United States energy the sector rebounded 1.81% as crude rebounded. Materials came second with a low loss of less than 0.1%. Declines in other sectors ranged from 0.83% (financial services) to 1.85% (communication services).

A big week ahead for national events that will move the market. The key event is tomorrow Reserve Bank meetingwhere the bank is expected to raise the target cash rate by 50 basis points from 1.85% to 2.35%.

The rate statement accompanying the announcement will be scanned for hints of how high official rates will be before the central bank pauses to assess the impact. RBA Governor Phillip Lowe can also use a speech on Thursday to shed some light on the outlook for rates.

Fourth trimester GDP the next day’s numbers could affect the bank’s thinking if they fall short of expectations or surprise on the upside.

The week begins with national reports on construction, retail sales, job openings and corporate earnings. A report on service sector activity arrives on Wednesday, followed by trade figures on Thursday.

Abroad, the OPEC+ oil cartel is holding a meeting tonight. Economic data is quite light in the United States this week. A panel discussion involving Fed Chairman Powell on Thursday night could be a highlight. China releases services data today, trade figures on Wednesday and inflation indicators on Friday.

Dividend payments looming as a major headwind this week. Among the largest ex-dividend stocks are: Fortescue Metals, Altium, Bendigo Bank, Ramsay Health Care, Iluka and NIB (today); CSL, CBA, NAB, BlueScope Steel, Origin Energy and Sonic Healthcare (Tuesday); ANZ, Brambles, Amcor, Healius and SEEK (Wednesday); Woodside, ASX Ltd and Perpetual (Thursday); and Nine Entertainment, WiseTech, Perseus, Chorus and HUB24 (Friday).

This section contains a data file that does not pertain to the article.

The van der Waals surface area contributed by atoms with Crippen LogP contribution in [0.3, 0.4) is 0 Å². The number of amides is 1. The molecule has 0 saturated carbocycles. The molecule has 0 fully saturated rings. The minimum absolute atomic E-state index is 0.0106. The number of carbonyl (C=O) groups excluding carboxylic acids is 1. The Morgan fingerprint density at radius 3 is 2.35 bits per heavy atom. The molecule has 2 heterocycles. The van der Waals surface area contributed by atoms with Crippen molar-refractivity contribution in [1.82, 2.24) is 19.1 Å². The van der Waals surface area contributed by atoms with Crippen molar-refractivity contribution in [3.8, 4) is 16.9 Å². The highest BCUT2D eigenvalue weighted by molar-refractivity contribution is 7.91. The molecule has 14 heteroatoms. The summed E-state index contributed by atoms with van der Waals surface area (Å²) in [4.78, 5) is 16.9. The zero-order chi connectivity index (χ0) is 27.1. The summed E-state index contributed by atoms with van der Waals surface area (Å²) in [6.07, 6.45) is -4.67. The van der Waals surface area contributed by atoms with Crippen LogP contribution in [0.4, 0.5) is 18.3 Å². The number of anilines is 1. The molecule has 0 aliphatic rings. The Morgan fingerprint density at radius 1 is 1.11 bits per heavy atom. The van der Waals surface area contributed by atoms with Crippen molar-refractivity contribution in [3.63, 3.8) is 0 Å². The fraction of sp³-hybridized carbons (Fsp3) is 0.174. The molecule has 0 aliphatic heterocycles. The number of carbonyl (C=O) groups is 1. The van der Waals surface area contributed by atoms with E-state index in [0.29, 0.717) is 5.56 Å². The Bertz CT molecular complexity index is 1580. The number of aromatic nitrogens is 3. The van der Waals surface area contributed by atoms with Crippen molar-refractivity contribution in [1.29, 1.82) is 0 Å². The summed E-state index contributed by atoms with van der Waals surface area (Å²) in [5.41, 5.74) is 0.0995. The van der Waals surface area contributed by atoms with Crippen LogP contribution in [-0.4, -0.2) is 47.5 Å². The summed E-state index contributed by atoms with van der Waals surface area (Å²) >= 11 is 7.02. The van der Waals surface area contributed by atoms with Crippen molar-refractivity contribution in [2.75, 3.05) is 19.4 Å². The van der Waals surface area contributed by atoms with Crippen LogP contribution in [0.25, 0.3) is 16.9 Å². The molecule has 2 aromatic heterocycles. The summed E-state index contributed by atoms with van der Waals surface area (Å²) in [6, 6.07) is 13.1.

Revenue Updates continue this week. Among the latecomers are Syrah Resources, Strike Energy and Buru Energy on Wednesday, Sigma Health and Highfield Resources on Thursday and Atrum Coal and Allegiance Coal on Friday.

IPOs: The ASX has two potential lists in pencil for this week. Terra Uranium and Atlantic Lithium are both set to launch on Thursday.


Iron-ore slipped to a five-week low in Chinese trade as Covid lockdowns stifled demand. Authorities imposed restrictions in Chengdu, Shenzhen and Dalian last week.

“There are growing concerns that the government’s stimulus package will be ineffective as lockdowns tarnish the normal peak building season in September and October,” said ANZ senior commodities strategist Daniel Hynes.

The most traded contract on the Dalian Commodity Exchange fell 5.1% before narrowing its loss to 2.8% at 667.50 yuan. The spot price of ore landed at Tianjin fell US$1.05 or 1.1% to US$95.34 per tonne. For the week, the spot price fell 9.5%.

Copper also hit a five-week low on the London Metals Exchange before tipping to a 0.5 percent gain to US$7,691 a tonne. Aluminum fell 0.2%, lead 0.7% and zinc 4.5%. Nickel gained 1.1% and tin 0.5%.

BHPBritain’s ‘s quote rebounded 2.53% during a buoyant session in Europe. The miner’s US-traded certificates of deposit gained 0.66%. Rio Tinto edged up 0.28% in the US after adding 2.02% in the UK.

WE gold diggers rebounded with metal prices. The NYSE Arca Gold Bugs Index rose 3.66%, with gold for December delivery at US$13.30 or 0.8% ahead at US$1,722.60 an ounce.

The rally came after the yellow metal hit a three-week low on Thursday. For the week, gold prices lost 1.6%. Silver lost 4.6% for the week after rebounding 1.2% on Friday from a two-year low.

Oil posted a sharp loss for the week ahead of a meeting this evening of the Organization of the Petroleum Exporting Countries and its allies. Brent crude stood 66 cents US or 0.7% ahead at US$93.02 a barrel. For the week, the international benchmark lost almost 6.1%.

Mary I. Bruner